Skip to main content

Using Windows 8 and the Metro Interface

Organizing tiles

Not all the Start screen features are in the developer preview and it’s missing one really innovative feature that will make it much easier to use when you have a lot of tiles. You’ll be able to zoom out to see more tiles on screen at once and they won’t just get smaller – the text labels will disappear so the icons can be bigger and easier to read.

Move a tile and the other tiles change subtly to show they’ll move out of the way.

Move a tile and the other tiles change subtly to show they’ll move out of the way.

You can move a tile by dragging it around but that takes a long time, especially if you’re dragging it with your finger across a long list. When you can zoom out, you’ll be able to zoom with one hand while you drag a tile with the other.

You don’t have to keep all the tiles that get pinned; you can move rarely used utilities into their own group or remove them.

You don’t have to keep all the tiles that get pinned; you can move rarely used utilities into their own group or remove them.

Dragging a tile is also the only way to make a new group of tiles on the Start screen in this version. Drag a tile to the side of a group or between two groups and it becomes a new group that you can drag more tiles into. The final version of Windows 8 will let you create groups more quickly, and give them names if you want to. Names will be useful once you can zoom the Start screen. For now, being able to make groups is enough to organize applications logically and it’s certainly better than a long strip of pinned icons on the task bar that you can’t separate into groups.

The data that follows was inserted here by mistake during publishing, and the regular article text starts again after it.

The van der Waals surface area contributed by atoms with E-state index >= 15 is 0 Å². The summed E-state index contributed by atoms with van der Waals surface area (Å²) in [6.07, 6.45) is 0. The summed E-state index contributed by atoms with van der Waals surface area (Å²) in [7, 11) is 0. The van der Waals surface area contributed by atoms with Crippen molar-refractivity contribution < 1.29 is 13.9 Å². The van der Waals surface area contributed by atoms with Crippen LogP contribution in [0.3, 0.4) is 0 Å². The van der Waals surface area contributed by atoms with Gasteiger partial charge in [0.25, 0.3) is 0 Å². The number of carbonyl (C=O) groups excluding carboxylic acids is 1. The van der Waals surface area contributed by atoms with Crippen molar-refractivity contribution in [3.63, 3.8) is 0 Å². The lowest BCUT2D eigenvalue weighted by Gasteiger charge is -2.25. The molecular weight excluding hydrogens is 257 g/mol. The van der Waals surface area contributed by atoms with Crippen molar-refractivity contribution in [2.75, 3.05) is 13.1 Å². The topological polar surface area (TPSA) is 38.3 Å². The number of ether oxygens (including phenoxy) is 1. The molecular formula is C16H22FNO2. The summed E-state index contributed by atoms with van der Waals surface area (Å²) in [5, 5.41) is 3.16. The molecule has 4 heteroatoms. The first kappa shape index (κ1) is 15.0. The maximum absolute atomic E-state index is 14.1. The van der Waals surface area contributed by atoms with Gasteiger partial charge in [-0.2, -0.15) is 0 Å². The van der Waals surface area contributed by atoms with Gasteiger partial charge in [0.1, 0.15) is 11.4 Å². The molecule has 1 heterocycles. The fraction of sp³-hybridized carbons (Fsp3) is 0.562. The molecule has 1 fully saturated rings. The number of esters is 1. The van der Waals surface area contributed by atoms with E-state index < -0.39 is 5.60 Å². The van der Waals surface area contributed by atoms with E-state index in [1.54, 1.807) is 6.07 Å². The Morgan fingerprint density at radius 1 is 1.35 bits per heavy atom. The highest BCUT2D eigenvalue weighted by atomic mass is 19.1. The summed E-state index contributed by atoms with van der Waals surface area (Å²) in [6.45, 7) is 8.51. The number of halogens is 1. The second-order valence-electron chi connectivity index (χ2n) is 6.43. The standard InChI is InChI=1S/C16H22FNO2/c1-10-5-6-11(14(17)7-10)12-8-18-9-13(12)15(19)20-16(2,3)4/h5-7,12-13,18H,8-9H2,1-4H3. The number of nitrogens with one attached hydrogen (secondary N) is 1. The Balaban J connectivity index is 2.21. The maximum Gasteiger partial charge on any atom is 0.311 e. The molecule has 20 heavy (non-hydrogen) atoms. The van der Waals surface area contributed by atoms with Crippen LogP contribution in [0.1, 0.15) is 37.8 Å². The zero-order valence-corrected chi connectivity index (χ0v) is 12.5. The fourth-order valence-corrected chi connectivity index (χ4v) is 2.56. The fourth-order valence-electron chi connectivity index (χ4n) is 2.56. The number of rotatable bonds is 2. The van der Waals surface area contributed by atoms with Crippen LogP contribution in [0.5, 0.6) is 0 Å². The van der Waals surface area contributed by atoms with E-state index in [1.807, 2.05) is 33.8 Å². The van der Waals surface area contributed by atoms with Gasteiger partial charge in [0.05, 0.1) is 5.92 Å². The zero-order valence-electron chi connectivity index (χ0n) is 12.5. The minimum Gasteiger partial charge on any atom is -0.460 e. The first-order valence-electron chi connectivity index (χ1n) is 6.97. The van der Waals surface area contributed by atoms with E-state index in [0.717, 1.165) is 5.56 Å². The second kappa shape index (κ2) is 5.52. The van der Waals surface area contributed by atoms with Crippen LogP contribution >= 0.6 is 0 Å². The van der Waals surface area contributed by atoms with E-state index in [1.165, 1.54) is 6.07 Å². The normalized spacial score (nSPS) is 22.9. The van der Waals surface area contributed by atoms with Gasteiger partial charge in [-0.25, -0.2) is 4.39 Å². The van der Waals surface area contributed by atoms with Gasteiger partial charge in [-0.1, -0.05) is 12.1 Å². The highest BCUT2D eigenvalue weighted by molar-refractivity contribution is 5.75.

Sites we’ve visited in desktop IE show up in Metro IE, but only sites pinned in Metro IE will be on the Start menu to reduce clutter.

Sites we’ve visited in desktop IE show up in Metro IE, but only sites pinned in Metro IE will be on the Start menu to reduce clutter.

Swiping through the Start screen is a lot better than trying to maneuver your mouse through flyouts on a Start menu that disappears if you move the mouse just a little the wrong way. But if you find the Start screen jarring, distracting or intrusive, going there to launch apps you go back to the desktop to use is going to feel like an extra step every time. At this stage, organizing tiles on the Start screen doesn’t make it faster to launch more than one application at a time on the desktop.